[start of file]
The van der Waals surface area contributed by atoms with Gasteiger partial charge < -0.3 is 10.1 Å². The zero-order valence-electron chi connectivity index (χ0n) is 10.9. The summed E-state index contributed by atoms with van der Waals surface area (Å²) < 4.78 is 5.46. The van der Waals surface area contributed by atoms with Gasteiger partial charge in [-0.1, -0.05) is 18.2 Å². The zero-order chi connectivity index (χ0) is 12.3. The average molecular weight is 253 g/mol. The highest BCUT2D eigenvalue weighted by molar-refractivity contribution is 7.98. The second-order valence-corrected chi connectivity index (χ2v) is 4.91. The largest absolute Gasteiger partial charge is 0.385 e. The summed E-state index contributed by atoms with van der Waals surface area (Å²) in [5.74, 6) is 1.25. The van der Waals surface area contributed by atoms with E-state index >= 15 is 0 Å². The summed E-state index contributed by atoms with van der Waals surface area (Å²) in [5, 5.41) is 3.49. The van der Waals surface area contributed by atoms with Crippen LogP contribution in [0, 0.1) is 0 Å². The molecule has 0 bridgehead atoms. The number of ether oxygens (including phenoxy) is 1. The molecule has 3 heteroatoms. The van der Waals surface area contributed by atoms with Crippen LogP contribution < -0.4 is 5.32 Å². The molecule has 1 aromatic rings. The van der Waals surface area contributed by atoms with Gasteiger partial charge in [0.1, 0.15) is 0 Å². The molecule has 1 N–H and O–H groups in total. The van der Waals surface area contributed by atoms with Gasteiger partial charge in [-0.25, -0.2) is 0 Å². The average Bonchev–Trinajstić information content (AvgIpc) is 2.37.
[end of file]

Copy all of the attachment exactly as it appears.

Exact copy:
The van der Waals surface area contributed by atoms with Gasteiger partial charge < -0.3 is 10.1 Å². The zero-order valence-electron chi connectivity index (χ0n) is 10.9. The summed E-state index contributed by atoms with van der Waals surface area (Å²) < 4.78 is 5.46. The van der Waals surface area contributed by atoms with Gasteiger partial charge in [-0.1, -0.05) is 18.2 Å². The zero-order chi connectivity index (χ0) is 12.3. The average molecular weight is 253 g/mol. The highest BCUT2D eigenvalue weighted by molar-refractivity contribution is 7.98. The second-order valence-corrected chi connectivity index (χ2v) is 4.91. The largest absolute Gasteiger partial charge is 0.385 e. The summed E-state index contributed by atoms with van der Waals surface area (Å²) in [5.74, 6) is 1.25. The van der Waals surface area contributed by atoms with E-state index >= 15 is 0 Å². The summed E-state index contributed by atoms with van der Waals surface area (Å²) in [5, 5.41) is 3.49. The van der Waals surface area contributed by atoms with Crippen LogP contribution in [0, 0.1) is 0 Å². The molecule has 0 bridgehead atoms. The number of ether oxygens (including phenoxy) is 1. The molecule has 3 heteroatoms. The van der Waals surface area contributed by atoms with Crippen LogP contribution < -0.4 is 5.32 Å². The molecule has 1 aromatic rings. The van der Waals surface area contributed by atoms with Gasteiger partial charge in [0.1, 0.15) is 0 Å². The molecule has 1 N–H and O–H groups in total. The van der Waals surface area contributed by atoms with Gasteiger partial charge in [-0.25, -0.2) is 0 Å². The average Bonchev–Trinajstić information content (AvgIpc) is 2.37.